| LONDON Earlier this year Arc International plc, a licensor of configurable processor intellectual property, was granted a series of patents, one of which it believes is fundamental to the use of configurable instruction sets within a system-level integrated circuit. |
In an interview with EE Times Carl Schlachte, chief executive officer of ARC, noted that most major licensors of processors are now using the term configurable to describe some aspect of their processor offerings.
ARC was established as an independent company in 1998 and has had patents pending for a number of years, Schlachte said. ARC received four additional patent grants covering broad aspects of the company's products in March 2005. Chief among the recent awards was the grant by the United States Patent and Trademark Office (USPTO) of patent number 6,862,563, which is fundamental to the design of a System-on-Chip (SoC) using configurable CPU technology, the company has claimed.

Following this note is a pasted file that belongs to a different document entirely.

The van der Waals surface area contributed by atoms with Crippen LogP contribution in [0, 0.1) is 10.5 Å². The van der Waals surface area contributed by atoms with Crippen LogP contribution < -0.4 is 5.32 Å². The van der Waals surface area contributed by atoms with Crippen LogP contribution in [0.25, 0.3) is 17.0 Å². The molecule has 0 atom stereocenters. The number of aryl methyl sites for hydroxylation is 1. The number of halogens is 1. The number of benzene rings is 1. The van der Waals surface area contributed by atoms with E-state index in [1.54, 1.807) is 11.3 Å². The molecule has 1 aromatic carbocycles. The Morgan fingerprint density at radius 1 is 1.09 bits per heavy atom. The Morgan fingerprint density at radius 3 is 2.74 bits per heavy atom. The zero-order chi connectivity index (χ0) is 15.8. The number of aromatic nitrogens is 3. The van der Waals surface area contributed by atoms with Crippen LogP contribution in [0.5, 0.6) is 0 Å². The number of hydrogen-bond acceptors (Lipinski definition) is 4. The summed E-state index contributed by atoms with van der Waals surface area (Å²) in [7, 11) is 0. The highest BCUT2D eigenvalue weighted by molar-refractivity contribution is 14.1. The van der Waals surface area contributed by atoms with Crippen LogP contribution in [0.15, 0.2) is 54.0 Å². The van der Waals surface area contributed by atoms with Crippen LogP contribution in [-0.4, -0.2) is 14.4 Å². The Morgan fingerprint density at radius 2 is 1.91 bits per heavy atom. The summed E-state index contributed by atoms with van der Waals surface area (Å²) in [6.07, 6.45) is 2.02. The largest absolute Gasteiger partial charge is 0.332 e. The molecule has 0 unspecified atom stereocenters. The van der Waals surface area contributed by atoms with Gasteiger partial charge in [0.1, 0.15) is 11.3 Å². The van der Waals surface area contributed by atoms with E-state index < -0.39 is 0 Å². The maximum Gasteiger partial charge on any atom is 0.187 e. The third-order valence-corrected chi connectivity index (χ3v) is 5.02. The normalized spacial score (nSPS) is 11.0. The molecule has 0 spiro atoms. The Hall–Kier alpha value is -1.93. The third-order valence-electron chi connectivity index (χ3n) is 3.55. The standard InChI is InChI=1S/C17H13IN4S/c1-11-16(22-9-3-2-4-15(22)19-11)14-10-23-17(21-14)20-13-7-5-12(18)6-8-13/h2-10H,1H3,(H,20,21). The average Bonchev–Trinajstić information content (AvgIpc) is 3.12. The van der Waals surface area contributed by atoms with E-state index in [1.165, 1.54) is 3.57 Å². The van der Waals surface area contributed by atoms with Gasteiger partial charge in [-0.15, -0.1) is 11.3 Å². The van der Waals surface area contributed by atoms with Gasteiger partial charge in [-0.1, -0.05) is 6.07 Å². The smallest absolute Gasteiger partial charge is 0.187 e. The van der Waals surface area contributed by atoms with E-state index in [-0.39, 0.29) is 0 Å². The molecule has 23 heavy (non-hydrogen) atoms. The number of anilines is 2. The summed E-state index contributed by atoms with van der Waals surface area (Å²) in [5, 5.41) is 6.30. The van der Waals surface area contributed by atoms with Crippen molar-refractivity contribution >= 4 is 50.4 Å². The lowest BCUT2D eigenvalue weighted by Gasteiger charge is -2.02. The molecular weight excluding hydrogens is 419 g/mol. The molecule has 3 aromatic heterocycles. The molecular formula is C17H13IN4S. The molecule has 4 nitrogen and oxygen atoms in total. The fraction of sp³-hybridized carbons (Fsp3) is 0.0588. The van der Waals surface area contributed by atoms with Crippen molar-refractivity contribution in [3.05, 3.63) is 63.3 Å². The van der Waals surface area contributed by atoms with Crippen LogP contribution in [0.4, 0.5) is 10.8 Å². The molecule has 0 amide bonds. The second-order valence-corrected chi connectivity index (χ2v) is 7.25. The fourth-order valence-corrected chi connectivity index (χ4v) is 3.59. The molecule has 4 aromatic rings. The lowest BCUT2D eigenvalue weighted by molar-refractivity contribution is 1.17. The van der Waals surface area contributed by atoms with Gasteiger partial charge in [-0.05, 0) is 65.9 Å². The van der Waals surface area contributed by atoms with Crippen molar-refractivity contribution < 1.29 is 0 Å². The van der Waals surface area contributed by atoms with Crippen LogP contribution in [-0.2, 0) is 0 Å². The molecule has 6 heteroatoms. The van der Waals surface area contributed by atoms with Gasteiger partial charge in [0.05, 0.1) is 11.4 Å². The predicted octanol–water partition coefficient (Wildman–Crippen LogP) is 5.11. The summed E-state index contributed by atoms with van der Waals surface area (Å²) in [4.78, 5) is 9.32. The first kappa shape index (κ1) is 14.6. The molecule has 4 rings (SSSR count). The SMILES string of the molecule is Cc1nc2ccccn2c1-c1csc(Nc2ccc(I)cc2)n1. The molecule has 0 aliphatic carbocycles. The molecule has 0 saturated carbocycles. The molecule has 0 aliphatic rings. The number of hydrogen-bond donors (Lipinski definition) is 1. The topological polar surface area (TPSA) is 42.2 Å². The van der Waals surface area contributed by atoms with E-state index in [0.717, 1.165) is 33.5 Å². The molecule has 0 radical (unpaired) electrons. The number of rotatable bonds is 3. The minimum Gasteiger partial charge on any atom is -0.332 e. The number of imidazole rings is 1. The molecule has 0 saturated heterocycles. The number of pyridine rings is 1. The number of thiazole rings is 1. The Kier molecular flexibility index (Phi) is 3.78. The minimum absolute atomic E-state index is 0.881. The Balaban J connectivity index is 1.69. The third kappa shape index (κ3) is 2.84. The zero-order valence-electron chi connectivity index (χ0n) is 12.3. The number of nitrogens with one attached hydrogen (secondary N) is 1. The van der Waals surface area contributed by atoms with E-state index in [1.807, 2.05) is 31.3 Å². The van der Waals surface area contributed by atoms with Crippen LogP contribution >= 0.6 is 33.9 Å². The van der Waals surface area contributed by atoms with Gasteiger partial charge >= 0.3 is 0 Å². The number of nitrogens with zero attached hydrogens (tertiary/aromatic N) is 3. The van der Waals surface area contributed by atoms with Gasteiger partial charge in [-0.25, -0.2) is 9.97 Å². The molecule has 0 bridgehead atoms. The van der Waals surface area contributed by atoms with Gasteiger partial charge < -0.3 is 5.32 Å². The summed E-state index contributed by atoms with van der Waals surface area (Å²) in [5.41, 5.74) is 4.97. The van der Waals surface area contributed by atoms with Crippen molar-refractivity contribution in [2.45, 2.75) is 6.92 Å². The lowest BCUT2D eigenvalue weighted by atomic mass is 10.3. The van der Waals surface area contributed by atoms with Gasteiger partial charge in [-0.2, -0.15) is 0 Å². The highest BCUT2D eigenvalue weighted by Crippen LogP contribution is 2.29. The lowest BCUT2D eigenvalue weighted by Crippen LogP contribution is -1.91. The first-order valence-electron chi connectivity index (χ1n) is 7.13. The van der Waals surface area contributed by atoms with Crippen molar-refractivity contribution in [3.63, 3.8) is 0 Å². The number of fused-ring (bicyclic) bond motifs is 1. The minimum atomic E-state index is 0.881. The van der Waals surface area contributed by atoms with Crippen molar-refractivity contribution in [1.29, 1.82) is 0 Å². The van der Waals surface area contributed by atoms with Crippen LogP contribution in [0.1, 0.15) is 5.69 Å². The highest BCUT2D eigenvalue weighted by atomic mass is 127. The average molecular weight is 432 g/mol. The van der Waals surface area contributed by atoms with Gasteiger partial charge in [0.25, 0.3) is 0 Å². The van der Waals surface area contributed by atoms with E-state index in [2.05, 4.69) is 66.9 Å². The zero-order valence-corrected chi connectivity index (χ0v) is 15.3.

“The ‘563 patent is important. There’s 14 more that have been granted. And we have 44 patents pending,” said Schlachte.
When asked if ARC was letting rivals, such as ARM Holdings plc, MIPS Technologies Inc. and Tensilica Inc., infringe on its patents, Schlachte said: “ARM and MIPS endorsing configurability is a good thing.”
He added: “We have a duty to investors to protect our position. We vigorously defend our intellectual property but we prefer to work with all companies to endorse configurability. We are, after all, an intellectual licensing company,” Schlachte said.
When asked if discussions with other processor licensors were underway, Schlachte declined to comment.